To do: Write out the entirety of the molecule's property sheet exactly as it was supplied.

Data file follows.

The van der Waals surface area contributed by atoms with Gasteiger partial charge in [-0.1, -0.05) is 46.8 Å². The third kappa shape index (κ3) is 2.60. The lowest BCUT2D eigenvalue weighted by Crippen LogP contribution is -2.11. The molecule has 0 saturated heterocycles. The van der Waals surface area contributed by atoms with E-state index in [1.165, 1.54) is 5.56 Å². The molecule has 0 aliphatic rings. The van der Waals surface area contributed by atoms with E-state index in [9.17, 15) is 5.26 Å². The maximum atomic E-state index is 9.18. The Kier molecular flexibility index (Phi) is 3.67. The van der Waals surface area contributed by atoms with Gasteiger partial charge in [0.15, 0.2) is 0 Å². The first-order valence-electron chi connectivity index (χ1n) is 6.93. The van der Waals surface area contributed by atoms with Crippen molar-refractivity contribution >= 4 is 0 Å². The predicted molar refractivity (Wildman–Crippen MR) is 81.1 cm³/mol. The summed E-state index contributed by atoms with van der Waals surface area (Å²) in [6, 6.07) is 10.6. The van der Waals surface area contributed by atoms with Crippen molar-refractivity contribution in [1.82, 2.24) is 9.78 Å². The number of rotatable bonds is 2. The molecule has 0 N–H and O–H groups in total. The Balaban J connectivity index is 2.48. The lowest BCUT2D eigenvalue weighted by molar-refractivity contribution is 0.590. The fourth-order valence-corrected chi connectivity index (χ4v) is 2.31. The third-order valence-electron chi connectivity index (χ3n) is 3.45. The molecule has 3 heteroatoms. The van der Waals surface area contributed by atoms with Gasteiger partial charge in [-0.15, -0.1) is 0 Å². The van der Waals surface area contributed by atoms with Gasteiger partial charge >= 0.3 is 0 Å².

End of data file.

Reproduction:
The van der Waals surface area contributed by atoms with Gasteiger partial charge in [-0.1, -0.05) is 46.8 Å². The third kappa shape index (κ3) is 2.60. The lowest BCUT2D eigenvalue weighted by Crippen LogP contribution is -2.11. The molecule has 0 saturated heterocycles. The van der Waals surface area contributed by atoms with E-state index in [1.165, 1.54) is 5.56 Å². The molecule has 0 aliphatic rings. The van der Waals surface area contributed by atoms with E-state index in [9.17, 15) is 5.26 Å². The maximum atomic E-state index is 9.18. The Kier molecular flexibility index (Phi) is 3.67. The van der Waals surface area contributed by atoms with Gasteiger partial charge in [0.15, 0.2) is 0 Å². The first-order valence-electron chi connectivity index (χ1n) is 6.93. The van der Waals surface area contributed by atoms with Crippen molar-refractivity contribution >= 4 is 0 Å². The predicted molar refractivity (Wildman–Crippen MR) is 81.1 cm³/mol. The summed E-state index contributed by atoms with van der Waals surface area (Å²) in [6, 6.07) is 10.6. The van der Waals surface area contributed by atoms with Crippen molar-refractivity contribution in [1.82, 2.24) is 9.78 Å². The number of rotatable bonds is 2. The molecule has 0 N–H and O–H groups in total. The Balaban J connectivity index is 2.48. The lowest BCUT2D eigenvalue weighted by molar-refractivity contribution is 0.590. The fourth-order valence-corrected chi connectivity index (χ4v) is 2.31. The third-order valence-electron chi connectivity index (χ3n) is 3.45. The molecule has 3 heteroatoms. The van der Waals surface area contributed by atoms with Gasteiger partial charge in [-0.15, -0.1) is 0 Å². The van der Waals surface area contributed by atoms with Gasteiger partial charge >= 0.3 is 0 Å².